One Is the Loneliest Number

Published 1:26 pm Saturday, September 16, 2023

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By Michael J. Brooks

It was unusual in a community we lived in years ago that two sets of siblings had no relationship and never spoke to one another, all the while worshiping in the same congregation as the family of God.

One of their children mentioned to me in a sidebar conversation that the sisters were estranged, but I never knew the background story. I did learn the brothers’ story. One of them claimed the other got a bigger piece of the pie when their dad’s estate was settled. Interestingly, they lived on the property within sight of one another, though they weren’t good neighbors to one another.

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The rock band “Three Dog Night” took a song to the top of the charts in 1969. An iconic line from the song is, “One is the loneliest number that you’ll ever do.”

How true.

People live in animosity due to various issues. The death of parents and property distribution is a common way this happens since a few dollars seem to make a major impact. But it’s not only siblings, but sometimes parents and children who collide. A friend in another state often tells me about his “good daughter” and “my other daughter.” The “good daughter” eats with him every week and calls every day, whereas the “other daughter” hasn’t spoken to her dad in years. He’s never explained this to me, nor have I asked, but I do think it’s a sad thing to see. And it’s not uncommon.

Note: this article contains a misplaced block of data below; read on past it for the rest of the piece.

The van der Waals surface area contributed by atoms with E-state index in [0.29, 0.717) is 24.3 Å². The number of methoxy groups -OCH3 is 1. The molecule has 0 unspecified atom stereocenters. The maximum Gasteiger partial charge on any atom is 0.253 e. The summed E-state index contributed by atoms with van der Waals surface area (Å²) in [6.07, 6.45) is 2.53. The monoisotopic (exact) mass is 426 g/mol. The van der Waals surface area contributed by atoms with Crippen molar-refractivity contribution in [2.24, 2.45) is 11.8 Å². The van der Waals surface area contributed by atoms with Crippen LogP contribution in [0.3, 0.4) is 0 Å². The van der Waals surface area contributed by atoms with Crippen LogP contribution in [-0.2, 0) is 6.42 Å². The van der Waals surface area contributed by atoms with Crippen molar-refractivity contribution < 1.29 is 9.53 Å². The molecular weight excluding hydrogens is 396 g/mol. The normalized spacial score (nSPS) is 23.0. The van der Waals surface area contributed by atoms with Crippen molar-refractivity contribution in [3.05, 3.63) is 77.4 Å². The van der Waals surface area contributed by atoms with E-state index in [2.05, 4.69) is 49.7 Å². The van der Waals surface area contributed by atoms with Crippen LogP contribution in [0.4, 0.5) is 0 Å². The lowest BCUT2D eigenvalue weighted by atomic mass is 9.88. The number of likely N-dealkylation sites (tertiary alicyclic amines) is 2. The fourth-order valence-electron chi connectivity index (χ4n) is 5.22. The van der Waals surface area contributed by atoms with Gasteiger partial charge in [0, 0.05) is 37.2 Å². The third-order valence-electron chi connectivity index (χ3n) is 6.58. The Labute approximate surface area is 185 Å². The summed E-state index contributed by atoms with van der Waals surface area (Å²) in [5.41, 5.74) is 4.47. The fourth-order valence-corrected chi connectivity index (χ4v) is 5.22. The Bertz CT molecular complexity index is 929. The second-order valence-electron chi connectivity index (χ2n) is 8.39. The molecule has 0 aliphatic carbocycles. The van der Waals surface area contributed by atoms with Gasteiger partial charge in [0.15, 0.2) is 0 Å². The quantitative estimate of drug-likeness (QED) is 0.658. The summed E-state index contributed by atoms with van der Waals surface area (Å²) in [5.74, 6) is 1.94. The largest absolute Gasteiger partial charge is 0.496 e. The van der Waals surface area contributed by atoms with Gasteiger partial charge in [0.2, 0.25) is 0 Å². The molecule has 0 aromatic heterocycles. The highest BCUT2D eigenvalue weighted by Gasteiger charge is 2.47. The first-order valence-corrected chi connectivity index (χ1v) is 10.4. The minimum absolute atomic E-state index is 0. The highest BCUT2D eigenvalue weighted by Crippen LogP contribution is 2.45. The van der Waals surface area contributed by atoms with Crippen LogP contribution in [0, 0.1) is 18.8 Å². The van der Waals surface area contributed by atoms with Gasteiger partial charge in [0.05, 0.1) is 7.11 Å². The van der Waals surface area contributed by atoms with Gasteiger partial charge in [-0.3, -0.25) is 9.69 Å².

The brevity of life is one motivation to keep relationships in repair. How often does death come and leave regret in its wake? We’re soon plagued with “what if’s” and “why didn’t I’s?” But then it’s too late to make a difference. It’s not too ghoulish to think thoughts of death from time-to-time as a reminder to craft today in a more positive way. As Jesus said, “The night comes when no man can work” (John 9:4).

But the brokenness of Christians takes separation to a higher level of offense.

The Apostle Paul wrote, “Inasmuch as possible, live at peace with everyone” (Romans 12:18).

The Apostle John was even more graphic: “This is how God’s children and the devil’s children become obvious. Whoever doesn’t do what is right is not of God, especially the one who doesn’t love his brother or sister” (1 John 3:10). There’s greater obligation within the Christian community to live in harmony with others since scripture makes it plain that not to do so indicates a breach in our relationship with God.

It’s never the will of God for men and women to build petty walls of separation.

We’re summoned to something better.

We’re summoned to enriching relationships with others. 

“Reflections” is a weekly faith column written by Michael J. Brooks, pastor of the Siluria Baptist Church, Alabaster, Alabama. The church’s website is